PKF Avant Edge – Partner Presentation

Forensics Steps: Imaging

Over the past 18 months, our profile in IT forensics has been raised a bit. What started out sometime back as a call to me on a Saturday from another partner, asking “Can you guys recover deleted files from a computer?”, turned into another journey that eventually created our relatively new technical services group catering to IT forensics and penetration testing services. So aside from CISA for auditors and assurance, we ended up with CHFI guys, and CEH guys. More acronyms usually make us more technical sounding.

On a serious note, IT forensics is relatively new; and we didn’t go into it totally without guidance. We’ve worked with Cybersecurity, and still do, especially during the acquisitions and analysis. Recently, we’ve got in a few devices ourselves, namely the Tableu TD2 and writeblocker to do some serious work with imaging. Before this, we primarily used FTK and USB based imaging, and using software writeblocking through the registry. It was fine, but it wasn’t something that we could do long term, especially looking at a job where we had to image 30 hard drives in 2 days. While we roped in our partners to help out, we also used our TD2 to good effect, and happy to add, that we’re ready for bigger projects.

Imaging itself is simply half the job done. In fact it’s just a part of it. We’ve also had to physically tag, inventorise, chain of custody, secure the physical evidence through tamper proof tapes and bags. Once imaged, we have to verify the image for integrity through a hash check and then secure the original evidence under lock and key. The original evidence, in this case, we sent back to the owners, along with the chain of custodies.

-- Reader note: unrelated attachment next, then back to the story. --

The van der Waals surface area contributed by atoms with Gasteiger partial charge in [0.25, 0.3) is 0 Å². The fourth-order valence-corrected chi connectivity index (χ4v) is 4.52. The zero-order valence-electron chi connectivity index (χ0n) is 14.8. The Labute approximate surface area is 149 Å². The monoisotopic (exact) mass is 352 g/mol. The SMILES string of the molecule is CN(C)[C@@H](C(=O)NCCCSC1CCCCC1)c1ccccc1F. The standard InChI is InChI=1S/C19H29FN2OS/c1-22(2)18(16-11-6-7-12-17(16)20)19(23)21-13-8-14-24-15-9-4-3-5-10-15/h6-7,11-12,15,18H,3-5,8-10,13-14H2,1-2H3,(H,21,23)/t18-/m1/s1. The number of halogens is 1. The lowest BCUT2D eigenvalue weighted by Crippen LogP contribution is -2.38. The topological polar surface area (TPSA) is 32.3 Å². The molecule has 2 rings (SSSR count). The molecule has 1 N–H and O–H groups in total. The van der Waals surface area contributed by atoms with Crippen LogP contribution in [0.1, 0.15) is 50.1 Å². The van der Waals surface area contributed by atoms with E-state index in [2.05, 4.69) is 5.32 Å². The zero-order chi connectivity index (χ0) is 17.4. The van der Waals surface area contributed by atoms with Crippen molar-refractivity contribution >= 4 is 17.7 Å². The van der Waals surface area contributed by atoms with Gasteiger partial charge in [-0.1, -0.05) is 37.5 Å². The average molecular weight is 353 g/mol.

While you might think imaging is relatively simple, it’s tedious. In this case, we had a server where we had to image live, in order not to break the RAID. Live imaging is a pain, because it takes enormous amount of time to get it done. Sometimes, we face hours of imaging and at the end of it, it says that the disk is corrupted.

But overall, get the documentation right, and make sure the images are secured. These will be the images where we will run analysis with, so take it as seriously as a primary evidence.

Once this portion is done, we are looking at analysis, which constitutes a whole other chapter. CSI, this is not, I guarantee you. Most of the time, we’re looking for a needle in a barnyard of haystacks. The proverbial smoking gun. Usually we don’t find it, so I don’t quite believe how CSI New York can solve a case in 45 minutes, built on a hair found conveniently trapped within the car door. Which has been burnt and sunk. And scrapped into a million pieces and left in the trash for 20 years. Seriously, Hollywood.

From the hours of bleary eyed reviews of thousands of lines of files and emails and patched up text files, we can use bits and pieces, but it’s usually not as rewarding as our CSI bedfellows.

If you need any more information or services regarding IT forensics or data recovery, do let us know at avantedge@pkfmalaysia.com.